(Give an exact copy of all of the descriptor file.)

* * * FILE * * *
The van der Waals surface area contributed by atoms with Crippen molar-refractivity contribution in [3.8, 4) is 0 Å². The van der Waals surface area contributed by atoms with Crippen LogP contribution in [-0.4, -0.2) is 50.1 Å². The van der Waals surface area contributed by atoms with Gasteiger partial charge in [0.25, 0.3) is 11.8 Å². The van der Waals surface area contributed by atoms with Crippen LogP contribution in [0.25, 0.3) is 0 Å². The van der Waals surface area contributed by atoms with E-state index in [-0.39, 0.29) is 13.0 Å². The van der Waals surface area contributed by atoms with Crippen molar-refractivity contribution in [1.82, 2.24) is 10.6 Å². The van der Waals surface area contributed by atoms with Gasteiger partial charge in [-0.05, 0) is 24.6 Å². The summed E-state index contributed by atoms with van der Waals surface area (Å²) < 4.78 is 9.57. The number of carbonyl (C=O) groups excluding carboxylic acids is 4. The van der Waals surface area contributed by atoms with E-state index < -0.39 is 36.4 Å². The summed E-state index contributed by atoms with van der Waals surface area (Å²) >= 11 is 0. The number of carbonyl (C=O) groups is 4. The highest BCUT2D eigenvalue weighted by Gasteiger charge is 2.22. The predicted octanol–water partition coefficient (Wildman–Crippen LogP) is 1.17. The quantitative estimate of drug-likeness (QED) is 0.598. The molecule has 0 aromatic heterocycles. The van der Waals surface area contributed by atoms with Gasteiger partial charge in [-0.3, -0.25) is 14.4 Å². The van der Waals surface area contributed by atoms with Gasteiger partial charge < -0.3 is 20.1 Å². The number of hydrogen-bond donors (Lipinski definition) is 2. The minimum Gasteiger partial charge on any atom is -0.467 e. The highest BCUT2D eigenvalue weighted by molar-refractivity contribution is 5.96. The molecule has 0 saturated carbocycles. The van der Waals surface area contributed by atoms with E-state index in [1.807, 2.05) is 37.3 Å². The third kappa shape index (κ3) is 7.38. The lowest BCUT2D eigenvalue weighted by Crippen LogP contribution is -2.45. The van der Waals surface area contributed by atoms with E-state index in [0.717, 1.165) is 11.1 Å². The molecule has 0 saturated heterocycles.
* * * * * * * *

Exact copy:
The van der Waals surface area contributed by atoms with Crippen molar-refractivity contribution in [3.8, 4) is 0 Å². The van der Waals surface area contributed by atoms with Crippen LogP contribution in [-0.4, -0.2) is 50.1 Å². The van der Waals surface area contributed by atoms with Gasteiger partial charge in [0.25, 0.3) is 11.8 Å². The van der Waals surface area contributed by atoms with Crippen LogP contribution in [0.25, 0.3) is 0 Å². The van der Waals surface area contributed by atoms with E-state index in [-0.39, 0.29) is 13.0 Å². The van der Waals surface area contributed by atoms with Crippen molar-refractivity contribution in [1.82, 2.24) is 10.6 Å². The van der Waals surface area contributed by atoms with Gasteiger partial charge in [-0.05, 0) is 24.6 Å². The summed E-state index contributed by atoms with van der Waals surface area (Å²) < 4.78 is 9.57. The number of carbonyl (C=O) groups excluding carboxylic acids is 4. The van der Waals surface area contributed by atoms with E-state index < -0.39 is 36.4 Å². The summed E-state index contributed by atoms with van der Waals surface area (Å²) >= 11 is 0. The number of carbonyl (C=O) groups is 4. The highest BCUT2D eigenvalue weighted by Gasteiger charge is 2.22. The predicted octanol–water partition coefficient (Wildman–Crippen LogP) is 1.17. The quantitative estimate of drug-likeness (QED) is 0.598. The molecule has 0 aromatic heterocycles. The van der Waals surface area contributed by atoms with Gasteiger partial charge in [-0.3, -0.25) is 14.4 Å². The van der Waals surface area contributed by atoms with Gasteiger partial charge < -0.3 is 20.1 Å². The number of hydrogen-bond donors (Lipinski definition) is 2. The minimum Gasteiger partial charge on any atom is -0.467 e. The highest BCUT2D eigenvalue weighted by molar-refractivity contribution is 5.96. The molecule has 0 saturated carbocycles. The van der Waals surface area contributed by atoms with E-state index in [1.807, 2.05) is 37.3 Å². The third kappa shape index (κ3) is 7.38. The lowest BCUT2D eigenvalue weighted by Crippen LogP contribution is -2.45. The van der Waals surface area contributed by atoms with E-state index in [0.717, 1.165) is 11.1 Å². The molecule has 0 saturated heterocycles.